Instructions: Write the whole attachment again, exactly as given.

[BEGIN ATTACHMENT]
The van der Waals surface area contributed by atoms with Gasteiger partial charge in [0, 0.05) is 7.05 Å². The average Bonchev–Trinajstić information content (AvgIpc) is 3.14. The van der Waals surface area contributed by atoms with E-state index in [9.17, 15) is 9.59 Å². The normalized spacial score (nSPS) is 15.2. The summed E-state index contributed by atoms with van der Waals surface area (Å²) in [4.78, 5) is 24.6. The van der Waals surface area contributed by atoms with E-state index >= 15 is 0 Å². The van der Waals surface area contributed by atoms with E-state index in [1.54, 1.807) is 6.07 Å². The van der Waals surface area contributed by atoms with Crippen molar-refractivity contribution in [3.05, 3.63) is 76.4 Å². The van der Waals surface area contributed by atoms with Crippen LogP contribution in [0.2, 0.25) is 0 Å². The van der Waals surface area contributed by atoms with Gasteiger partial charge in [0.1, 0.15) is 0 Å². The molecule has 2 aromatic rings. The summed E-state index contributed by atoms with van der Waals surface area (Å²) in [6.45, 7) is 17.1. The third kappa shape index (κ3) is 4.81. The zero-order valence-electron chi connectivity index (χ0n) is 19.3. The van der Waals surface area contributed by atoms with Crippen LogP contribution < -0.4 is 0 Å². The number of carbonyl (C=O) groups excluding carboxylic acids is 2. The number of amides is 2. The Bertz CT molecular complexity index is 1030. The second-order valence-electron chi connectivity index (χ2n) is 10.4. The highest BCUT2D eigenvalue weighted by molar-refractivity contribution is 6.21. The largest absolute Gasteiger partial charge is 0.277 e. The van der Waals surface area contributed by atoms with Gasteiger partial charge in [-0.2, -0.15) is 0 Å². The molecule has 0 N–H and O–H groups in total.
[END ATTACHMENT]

The van der Waals surface area contributed by atoms with Gasteiger partial charge in [0, 0.05) is 7.05 Å². The average Bonchev–Trinajstić information content (AvgIpc) is 3.14. The van der Waals surface area contributed by atoms with E-state index in [9.17, 15) is 9.59 Å². The normalized spacial score (nSPS) is 15.2. The summed E-state index contributed by atoms with van der Waals surface area (Å²) in [4.78, 5) is 24.6. The van der Waals surface area contributed by atoms with E-state index >= 15 is 0 Å². The van der Waals surface area contributed by atoms with E-state index in [1.54, 1.807) is 6.07 Å². The van der Waals surface area contributed by atoms with Crippen molar-refractivity contribution in [3.05, 3.63) is 76.4 Å². The van der Waals surface area contributed by atoms with Crippen LogP contribution in [0.2, 0.25) is 0 Å². The van der Waals surface area contributed by atoms with Gasteiger partial charge in [0.1, 0.15) is 0 Å². The molecule has 2 aromatic rings. The summed E-state index contributed by atoms with van der Waals surface area (Å²) in [6.45, 7) is 17.1. The third kappa shape index (κ3) is 4.81. The zero-order valence-electron chi connectivity index (χ0n) is 19.3. The van der Waals surface area contributed by atoms with Crippen LogP contribution < -0.4 is 0 Å². The number of carbonyl (C=O) groups excluding carboxylic acids is 2. The number of amides is 2. The Bertz CT molecular complexity index is 1030. The second-order valence-electron chi connectivity index (χ2n) is 10.4. The highest BCUT2D eigenvalue weighted by molar-refractivity contribution is 6.21. The largest absolute Gasteiger partial charge is 0.277 e. The van der Waals surface area contributed by atoms with Gasteiger partial charge in [-0.2, -0.15) is 0 Å². The molecule has 0 N–H and O–H groups in total.